WASHINGTON – Three of Minnesota’s freshly re-elected Democrats broke with their party Friday to approve a measure that directs construction of the long-delayed Keystone pipeline, which would lug crude oil from Canada to the Gulf Coast.
Reps. Rick Nolan, Collin Peterson and Tim Walz supported the construction, along with Republican Reps. Erik Paulsen, John Kline and Michele Bachmann. The measure heads to the Senate next week; if passed, however, it faces an uncertain future on President Obama’s desk.
Though the pipeline would not run through Minnesota, it has become a flash point in the national debate on balancing job creation, energy independence and protecting the nation’s natural resources. Nolan, who won re-election by one percentage point Nov. 4, was criticized on the campaign trail by his GOP opponent Stewart Mills for earlier votes against the pipeline.
The congressman, who will enter his second term, said he’d support the pipeline if it were constructed using domestic resources, including U.S. steel. That was a direct appeal to voters on the Iron Range, where up to 10,000 people earn their living, directly or indirectly, off the half-dozen taconite mines that dot the landscape. He also vowed to environmentalists in his district that he would look out for their interests, too.
But Friday’s measure was a so-called clean vote, with no amendments and no debate. Republican House leaders didn’t accept arguments made by Nolan to guarantee that the pipeline would be built with American steel.
Nolan said Friday he was annoyed there was no time allowed for amendments or debate. But he said he changed his position on the bill after he sensed his constituents wanted more compromise and bipartisanship from Congress. He also said this version was a better bill because it guaranteed the pipeline would still have to comply with environmental regulations.
“People are expecting some bipartisanship and compromise, and it’s by no means a perfect bill,” he said in an interview after the vote. “I’m convinced it’s the best that can be accomplished.”
Reviews from the Range
On the Range, where use of American steel had become a rallying cry of sorts, some questioned why politicians would support the pipeline if it’s not going to benefit American workers immediately.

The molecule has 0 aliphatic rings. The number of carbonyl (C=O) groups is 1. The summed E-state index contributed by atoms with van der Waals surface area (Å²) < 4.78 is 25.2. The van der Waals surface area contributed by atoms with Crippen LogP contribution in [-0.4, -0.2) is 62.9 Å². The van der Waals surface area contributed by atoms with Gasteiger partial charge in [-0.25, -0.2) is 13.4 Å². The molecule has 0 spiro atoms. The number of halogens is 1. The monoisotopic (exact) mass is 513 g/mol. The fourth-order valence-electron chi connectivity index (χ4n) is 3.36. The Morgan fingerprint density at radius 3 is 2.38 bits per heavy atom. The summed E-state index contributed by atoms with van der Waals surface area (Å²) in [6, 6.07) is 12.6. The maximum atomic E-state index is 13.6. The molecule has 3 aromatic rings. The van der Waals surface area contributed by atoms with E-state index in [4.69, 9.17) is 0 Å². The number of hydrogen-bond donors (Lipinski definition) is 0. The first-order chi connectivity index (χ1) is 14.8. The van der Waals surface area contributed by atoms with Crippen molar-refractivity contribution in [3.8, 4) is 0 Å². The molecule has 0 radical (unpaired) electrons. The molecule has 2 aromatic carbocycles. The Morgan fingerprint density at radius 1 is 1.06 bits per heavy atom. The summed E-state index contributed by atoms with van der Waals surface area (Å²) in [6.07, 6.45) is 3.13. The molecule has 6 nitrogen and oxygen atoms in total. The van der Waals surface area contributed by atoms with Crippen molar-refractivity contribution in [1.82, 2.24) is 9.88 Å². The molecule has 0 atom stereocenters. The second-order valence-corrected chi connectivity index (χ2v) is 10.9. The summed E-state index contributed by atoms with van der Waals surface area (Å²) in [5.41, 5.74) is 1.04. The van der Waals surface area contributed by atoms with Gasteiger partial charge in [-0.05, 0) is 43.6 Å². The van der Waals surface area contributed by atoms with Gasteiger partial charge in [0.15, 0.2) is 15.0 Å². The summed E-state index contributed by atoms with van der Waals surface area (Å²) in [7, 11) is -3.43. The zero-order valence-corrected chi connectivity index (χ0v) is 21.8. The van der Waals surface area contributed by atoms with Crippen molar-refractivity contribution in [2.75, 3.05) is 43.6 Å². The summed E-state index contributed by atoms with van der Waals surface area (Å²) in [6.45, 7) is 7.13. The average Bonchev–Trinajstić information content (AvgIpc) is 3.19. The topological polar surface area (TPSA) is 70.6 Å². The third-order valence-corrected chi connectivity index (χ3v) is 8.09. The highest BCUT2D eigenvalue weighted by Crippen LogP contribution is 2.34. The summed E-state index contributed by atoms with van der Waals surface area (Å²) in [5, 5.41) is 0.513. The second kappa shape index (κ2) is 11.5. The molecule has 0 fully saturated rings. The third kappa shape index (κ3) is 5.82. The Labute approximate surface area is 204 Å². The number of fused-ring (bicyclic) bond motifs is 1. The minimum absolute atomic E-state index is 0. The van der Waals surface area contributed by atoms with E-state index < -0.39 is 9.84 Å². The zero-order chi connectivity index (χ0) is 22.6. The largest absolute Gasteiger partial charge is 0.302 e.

“Why would you run a pipeline from Canada with the dirtiest oil running through it made with cheap foreign steel in the breadbasket of America … all in the name of profits for an oil company?” said John Malek, president of the 1,300-worker union local at Minntac mine near Virginia. “The only benefit I really see out of this is getting some good American steel in it and putting some construction workers back to work.”
State Sen. David Tomassoni, a DFLer from Chisholm, said the Keystone matters to his region because of the steel.
“Anytime you talk about making steel, it’s about our immediate economy on the Iron Range,” he said. “It’s what we do, we mine iron ore and that makes steel. It would be huge for us.”
The vote, which has not been warmly welcomed by the White House this week, was granted by both chambers mostly because of Louisiana politics. Democratic Sen. Mary Landrieu faces a runoff election Dec. 6 against Republican House Rep. Bill Cassidy, who crafted the bill House members voted on Friday. In pushing the measure to a quick vote in the Senate next week, Landrieu is trying to establish her power and bona fides in the Democratic-controlled chamber, where she is attempting to sway some of her own to support the measure.
The House vote was 252-161. As of Friday, supporters appeared to have 59 of the 60 votes needed in the Senate.
Minnesota senators’ take
Sen. Al Franken also promoted American steel for the Keystone pipeline in his campaign. He said Friday that he was disappointed the measure being taken up this time didn’t include that.
“I’ll probably vote against it,” he said, noting he wanted to see the Obama administration’s environmental review first. “If this passes, hopefully I can get a stand-alone vote to make it with American steel later. I think this is Canadian oil and it’s being sent through the United States to get through Louisiana to be sent elsewhere. … Let’s at least make it with American steel.”
His colleague Sen. Amy Klobuchar, appointed by Majority Leader Harry Reid to Democratic Senate leadership this week, said she was likely going to vote against it because she, too, wanted to respect the administration’s process.
She noted, though, that her patience was “wearing thin.”
“I think the project has some merit. … I think mostly I’ve been supporting allowing the process to be concluded on the federal side,” Klobuchar said. “At some point, patience is going to run out here and I hope the administration is going to keep their word. … I would like to see the project done.”